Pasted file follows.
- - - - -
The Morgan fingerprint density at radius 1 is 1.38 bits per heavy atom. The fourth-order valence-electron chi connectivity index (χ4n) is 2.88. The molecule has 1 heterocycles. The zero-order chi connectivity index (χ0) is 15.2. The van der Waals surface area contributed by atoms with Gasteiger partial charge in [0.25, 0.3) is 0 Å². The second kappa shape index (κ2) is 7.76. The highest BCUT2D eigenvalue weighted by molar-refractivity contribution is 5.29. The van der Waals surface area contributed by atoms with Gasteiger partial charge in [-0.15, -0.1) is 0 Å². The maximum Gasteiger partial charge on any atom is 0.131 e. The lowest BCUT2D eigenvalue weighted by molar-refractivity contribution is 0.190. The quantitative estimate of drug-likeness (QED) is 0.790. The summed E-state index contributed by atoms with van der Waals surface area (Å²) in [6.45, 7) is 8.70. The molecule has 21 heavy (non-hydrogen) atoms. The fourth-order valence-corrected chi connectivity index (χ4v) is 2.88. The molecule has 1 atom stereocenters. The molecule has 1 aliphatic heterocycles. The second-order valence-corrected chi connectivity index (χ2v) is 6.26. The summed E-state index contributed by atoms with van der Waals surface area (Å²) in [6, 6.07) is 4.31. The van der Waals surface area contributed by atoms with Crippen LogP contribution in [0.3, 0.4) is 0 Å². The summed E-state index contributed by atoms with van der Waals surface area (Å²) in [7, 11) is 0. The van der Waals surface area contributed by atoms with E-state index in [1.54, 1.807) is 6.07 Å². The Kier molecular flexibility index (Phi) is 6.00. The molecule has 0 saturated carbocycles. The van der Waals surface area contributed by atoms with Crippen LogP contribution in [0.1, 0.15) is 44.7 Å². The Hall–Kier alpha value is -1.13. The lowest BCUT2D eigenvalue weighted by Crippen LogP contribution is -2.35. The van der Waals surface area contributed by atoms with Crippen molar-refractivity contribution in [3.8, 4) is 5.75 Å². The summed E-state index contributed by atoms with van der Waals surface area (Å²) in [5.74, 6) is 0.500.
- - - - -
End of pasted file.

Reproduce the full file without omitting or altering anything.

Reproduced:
The Morgan fingerprint density at radius 1 is 1.38 bits per heavy atom. The fourth-order valence-electron chi connectivity index (χ4n) is 2.88. The molecule has 1 heterocycles. The zero-order chi connectivity index (χ0) is 15.2. The van der Waals surface area contributed by atoms with Gasteiger partial charge in [0.25, 0.3) is 0 Å². The second kappa shape index (κ2) is 7.76. The highest BCUT2D eigenvalue weighted by molar-refractivity contribution is 5.29. The van der Waals surface area contributed by atoms with Gasteiger partial charge in [-0.15, -0.1) is 0 Å². The maximum Gasteiger partial charge on any atom is 0.131 e. The lowest BCUT2D eigenvalue weighted by molar-refractivity contribution is 0.190. The quantitative estimate of drug-likeness (QED) is 0.790. The summed E-state index contributed by atoms with van der Waals surface area (Å²) in [6.45, 7) is 8.70. The molecule has 21 heavy (non-hydrogen) atoms. The fourth-order valence-corrected chi connectivity index (χ4v) is 2.88. The molecule has 1 atom stereocenters. The molecule has 1 aliphatic heterocycles. The second-order valence-corrected chi connectivity index (χ2v) is 6.26. The summed E-state index contributed by atoms with van der Waals surface area (Å²) in [6, 6.07) is 4.31. The van der Waals surface area contributed by atoms with Crippen LogP contribution in [0.3, 0.4) is 0 Å². The summed E-state index contributed by atoms with van der Waals surface area (Å²) in [7, 11) is 0. The van der Waals surface area contributed by atoms with E-state index in [1.54, 1.807) is 6.07 Å². The Kier molecular flexibility index (Phi) is 6.00. The molecule has 0 saturated carbocycles. The van der Waals surface area contributed by atoms with Crippen LogP contribution in [0.1, 0.15) is 44.7 Å². The Hall–Kier alpha value is -1.13. The lowest BCUT2D eigenvalue weighted by Crippen LogP contribution is -2.35. The van der Waals surface area contributed by atoms with Crippen molar-refractivity contribution in [3.8, 4) is 5.75 Å². The summed E-state index contributed by atoms with van der Waals surface area (Å²) in [5.74, 6) is 0.500.